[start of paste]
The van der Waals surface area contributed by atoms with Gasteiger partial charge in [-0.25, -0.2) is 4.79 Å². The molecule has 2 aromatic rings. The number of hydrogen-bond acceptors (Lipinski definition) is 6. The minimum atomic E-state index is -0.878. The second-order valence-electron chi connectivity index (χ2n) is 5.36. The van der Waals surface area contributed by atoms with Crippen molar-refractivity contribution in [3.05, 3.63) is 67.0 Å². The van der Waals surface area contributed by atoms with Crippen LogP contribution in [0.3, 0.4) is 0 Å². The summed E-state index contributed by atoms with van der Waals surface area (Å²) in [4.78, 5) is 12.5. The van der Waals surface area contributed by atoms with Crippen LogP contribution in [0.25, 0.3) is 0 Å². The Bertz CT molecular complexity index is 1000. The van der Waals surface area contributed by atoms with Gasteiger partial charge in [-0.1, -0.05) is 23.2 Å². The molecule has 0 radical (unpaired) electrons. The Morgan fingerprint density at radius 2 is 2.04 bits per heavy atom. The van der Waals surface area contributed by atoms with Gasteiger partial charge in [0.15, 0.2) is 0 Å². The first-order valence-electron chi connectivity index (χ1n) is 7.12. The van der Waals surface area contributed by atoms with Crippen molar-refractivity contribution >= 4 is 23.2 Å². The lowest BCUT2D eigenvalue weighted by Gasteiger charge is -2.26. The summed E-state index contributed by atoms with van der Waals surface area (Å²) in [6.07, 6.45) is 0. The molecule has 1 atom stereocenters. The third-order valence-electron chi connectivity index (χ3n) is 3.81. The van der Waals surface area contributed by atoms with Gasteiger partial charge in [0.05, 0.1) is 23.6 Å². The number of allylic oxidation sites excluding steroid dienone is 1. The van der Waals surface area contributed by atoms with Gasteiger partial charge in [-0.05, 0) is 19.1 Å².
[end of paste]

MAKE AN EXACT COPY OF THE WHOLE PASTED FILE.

The van der Waals surface area contributed by atoms with Gasteiger partial charge in [-0.25, -0.2) is 4.79 Å². The molecule has 2 aromatic rings. The number of hydrogen-bond acceptors (Lipinski definition) is 6. The minimum atomic E-state index is -0.878. The second-order valence-electron chi connectivity index (χ2n) is 5.36. The van der Waals surface area contributed by atoms with Crippen molar-refractivity contribution in [3.05, 3.63) is 67.0 Å². The van der Waals surface area contributed by atoms with Crippen LogP contribution in [0.3, 0.4) is 0 Å². The summed E-state index contributed by atoms with van der Waals surface area (Å²) in [4.78, 5) is 12.5. The van der Waals surface area contributed by atoms with Crippen LogP contribution in [0.25, 0.3) is 0 Å². The Bertz CT molecular complexity index is 1000. The van der Waals surface area contributed by atoms with Gasteiger partial charge in [-0.1, -0.05) is 23.2 Å². The molecule has 0 radical (unpaired) electrons. The Morgan fingerprint density at radius 2 is 2.04 bits per heavy atom. The van der Waals surface area contributed by atoms with Gasteiger partial charge in [0.15, 0.2) is 0 Å². The first-order valence-electron chi connectivity index (χ1n) is 7.12. The van der Waals surface area contributed by atoms with Crippen molar-refractivity contribution >= 4 is 23.2 Å². The lowest BCUT2D eigenvalue weighted by Gasteiger charge is -2.26. The summed E-state index contributed by atoms with van der Waals surface area (Å²) in [6.07, 6.45) is 0. The molecule has 1 atom stereocenters. The third-order valence-electron chi connectivity index (χ3n) is 3.81. The van der Waals surface area contributed by atoms with Gasteiger partial charge in [0.05, 0.1) is 23.6 Å². The number of allylic oxidation sites excluding steroid dienone is 1. The van der Waals surface area contributed by atoms with Gasteiger partial charge in [-0.05, 0) is 19.1 Å².